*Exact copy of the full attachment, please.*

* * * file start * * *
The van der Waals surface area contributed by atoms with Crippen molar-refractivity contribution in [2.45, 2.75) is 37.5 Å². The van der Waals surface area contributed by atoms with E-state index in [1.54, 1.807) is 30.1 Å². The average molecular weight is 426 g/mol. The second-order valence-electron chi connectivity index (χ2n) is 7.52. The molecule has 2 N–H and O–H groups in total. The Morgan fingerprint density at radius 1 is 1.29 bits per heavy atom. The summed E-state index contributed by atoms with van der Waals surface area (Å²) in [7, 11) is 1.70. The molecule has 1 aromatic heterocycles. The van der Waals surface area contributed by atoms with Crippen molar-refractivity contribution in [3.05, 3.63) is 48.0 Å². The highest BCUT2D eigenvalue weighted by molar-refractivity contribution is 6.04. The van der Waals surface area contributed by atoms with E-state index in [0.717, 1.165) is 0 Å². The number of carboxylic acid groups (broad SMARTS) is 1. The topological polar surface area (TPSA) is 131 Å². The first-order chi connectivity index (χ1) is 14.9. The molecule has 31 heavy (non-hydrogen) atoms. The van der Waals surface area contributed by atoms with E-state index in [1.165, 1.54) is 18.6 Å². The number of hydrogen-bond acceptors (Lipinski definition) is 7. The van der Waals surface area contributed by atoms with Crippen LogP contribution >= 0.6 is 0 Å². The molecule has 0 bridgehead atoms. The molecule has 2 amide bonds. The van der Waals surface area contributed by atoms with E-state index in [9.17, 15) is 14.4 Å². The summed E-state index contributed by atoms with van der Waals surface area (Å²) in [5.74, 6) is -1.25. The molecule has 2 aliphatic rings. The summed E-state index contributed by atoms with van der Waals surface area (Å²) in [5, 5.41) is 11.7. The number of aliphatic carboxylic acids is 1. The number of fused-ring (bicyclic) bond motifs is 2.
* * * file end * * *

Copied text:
The van der Waals surface area contributed by atoms with Crippen molar-refractivity contribution in [2.45, 2.75) is 37.5 Å². The van der Waals surface area contributed by atoms with E-state index in [1.54, 1.807) is 30.1 Å². The average molecular weight is 426 g/mol. The second-order valence-electron chi connectivity index (χ2n) is 7.52. The molecule has 2 N–H and O–H groups in total. The Morgan fingerprint density at radius 1 is 1.29 bits per heavy atom. The summed E-state index contributed by atoms with van der Waals surface area (Å²) in [7, 11) is 1.70. The molecule has 1 aromatic heterocycles. The van der Waals surface area contributed by atoms with Crippen molar-refractivity contribution in [3.05, 3.63) is 48.0 Å². The highest BCUT2D eigenvalue weighted by molar-refractivity contribution is 6.04. The van der Waals surface area contributed by atoms with E-state index in [0.717, 1.165) is 0 Å². The number of carboxylic acid groups (broad SMARTS) is 1. The topological polar surface area (TPSA) is 131 Å². The first-order chi connectivity index (χ1) is 14.9. The molecule has 31 heavy (non-hydrogen) atoms. The van der Waals surface area contributed by atoms with E-state index in [1.165, 1.54) is 18.6 Å². The number of hydrogen-bond acceptors (Lipinski definition) is 7. The van der Waals surface area contributed by atoms with Crippen LogP contribution >= 0.6 is 0 Å². The molecule has 0 bridgehead atoms. The molecule has 2 amide bonds. The van der Waals surface area contributed by atoms with E-state index in [9.17, 15) is 14.4 Å². The summed E-state index contributed by atoms with van der Waals surface area (Å²) in [5.74, 6) is -1.25. The molecule has 2 aliphatic rings. The summed E-state index contributed by atoms with van der Waals surface area (Å²) in [5, 5.41) is 11.7. The number of aliphatic carboxylic acids is 1. The number of fused-ring (bicyclic) bond motifs is 2.